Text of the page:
Honestly, I’ve never been able to figure out the flap about saying “Happy holidays.” I know that there are Christians who want to say “Merry Christmas,” but I’m not convinced there’s much of a difference.

We certainly want the days to be happy, which is what the old word, “merry,” really means. And “holiday” is a version of “holy day,” and indeed, whatever we call them, these December days are holy. “Happy holidays” is also more inclusive; whether we are celebrating Christmas or Hanukah, we wish each other happy, blessed holy days.

The real issue is: What do we do with those days? How can we make them both happy and holy?

December is a challenging time full of busy days, parties to attend, gifts to buy, food to prepare and visitors to entertain. Most of those things are happy indeed, but too often there is just too much of it, and the holiness gets crowded out. So I thought I’d offer a short list of some things I’d like to do to make my holy days both happy and holy:

Put on limits. I want to avoid the trap of “too much of a good thing.” This will start with my calendar; I vow to myself not to fill every day with places to go and people to see.

Make time for silence. It has always seemed strange to me to walk through a busy mall and hear “Silent Night” accompanying frantic shopping. Really? I’d like to work in some quiet evenings with a good book and a dose of silence.

Buy less, give more. Would it really hurt to buy one or two fewer gifts, and use the money to do some good in the world? I need to realize that there are lots of ways to love others, and the most important ones involve more time and attention than money. Maybe, rather than one more gift, I should give someone the gift of telling them how much they mean to me — to give them the gift of my love.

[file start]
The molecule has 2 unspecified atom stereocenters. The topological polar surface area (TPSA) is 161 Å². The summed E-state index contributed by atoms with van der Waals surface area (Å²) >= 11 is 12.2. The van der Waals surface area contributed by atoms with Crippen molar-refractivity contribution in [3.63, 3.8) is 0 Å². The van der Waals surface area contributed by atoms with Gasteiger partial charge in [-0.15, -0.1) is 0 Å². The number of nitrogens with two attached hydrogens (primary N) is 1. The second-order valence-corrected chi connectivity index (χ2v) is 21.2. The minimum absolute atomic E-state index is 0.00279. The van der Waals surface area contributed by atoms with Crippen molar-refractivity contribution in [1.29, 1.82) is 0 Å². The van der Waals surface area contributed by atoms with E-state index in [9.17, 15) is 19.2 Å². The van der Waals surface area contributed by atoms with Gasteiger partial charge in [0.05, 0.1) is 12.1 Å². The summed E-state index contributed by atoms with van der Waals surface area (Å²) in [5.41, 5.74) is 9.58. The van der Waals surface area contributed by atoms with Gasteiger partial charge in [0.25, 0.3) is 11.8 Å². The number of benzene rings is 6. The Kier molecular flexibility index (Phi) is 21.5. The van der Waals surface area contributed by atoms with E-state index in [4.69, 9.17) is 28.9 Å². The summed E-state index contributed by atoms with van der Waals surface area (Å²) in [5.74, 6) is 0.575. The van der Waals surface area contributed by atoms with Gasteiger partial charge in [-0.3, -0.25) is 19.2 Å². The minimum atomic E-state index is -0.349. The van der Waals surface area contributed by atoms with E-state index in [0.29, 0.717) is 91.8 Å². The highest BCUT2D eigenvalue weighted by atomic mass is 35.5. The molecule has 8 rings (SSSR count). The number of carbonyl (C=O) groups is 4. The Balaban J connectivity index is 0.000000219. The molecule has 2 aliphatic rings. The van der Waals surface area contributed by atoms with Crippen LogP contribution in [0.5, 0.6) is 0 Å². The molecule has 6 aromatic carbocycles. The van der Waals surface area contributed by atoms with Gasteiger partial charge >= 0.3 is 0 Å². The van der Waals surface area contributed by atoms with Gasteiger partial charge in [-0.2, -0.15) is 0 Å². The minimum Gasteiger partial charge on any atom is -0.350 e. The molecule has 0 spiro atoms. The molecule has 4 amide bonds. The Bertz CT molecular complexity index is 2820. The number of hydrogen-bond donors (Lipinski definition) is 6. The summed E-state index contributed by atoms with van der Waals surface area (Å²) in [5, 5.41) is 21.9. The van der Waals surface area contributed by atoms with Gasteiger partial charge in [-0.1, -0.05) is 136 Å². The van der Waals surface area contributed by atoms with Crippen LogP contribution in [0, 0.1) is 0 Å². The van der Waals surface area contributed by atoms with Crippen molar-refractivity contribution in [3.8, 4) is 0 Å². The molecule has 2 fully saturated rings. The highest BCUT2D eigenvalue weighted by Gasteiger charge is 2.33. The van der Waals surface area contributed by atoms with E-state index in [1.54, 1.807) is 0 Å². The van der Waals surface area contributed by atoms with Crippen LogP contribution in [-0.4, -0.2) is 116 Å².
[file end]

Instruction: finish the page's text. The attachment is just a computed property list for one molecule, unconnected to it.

Practice my faith. No matter what your religious tradition, there are certain common practices meant to deepen the season. Maybe it’s paying more attention to your prayer life, or reading scripture, or being more regular in worship. The holy days will mean so much more if we have taken the time for thoughtful preparation. In my tradition, that’s called Advent. We even try not to sing Christmas carols until Christmas, because we know we are not yet ready for them. Without preparation, the big days will come and go, and then we’ll wonder where they went.

Pass down memories. Have you ever shared your Christmas or Hanukkah memories with your children or, if you don’t have children, with someone else’s? December is full of special memories. I wonder if I’ve ever told my children and grandchildren about the Christmas when my father and I stood in the snow in the freezing cold, looking at the crisp winter moon through my new telescope?

Read the stories aloud. Gather those you love and read the Christmas story from Luke 2 — or, if you’re Jewish, tell them the amazing tale of Judas Maccabeus and his victory over Antiochus Epiphanes. It’s a great story!

Finally, let your holidays be happy and merry. Rediscover the joy of the One who loves you.


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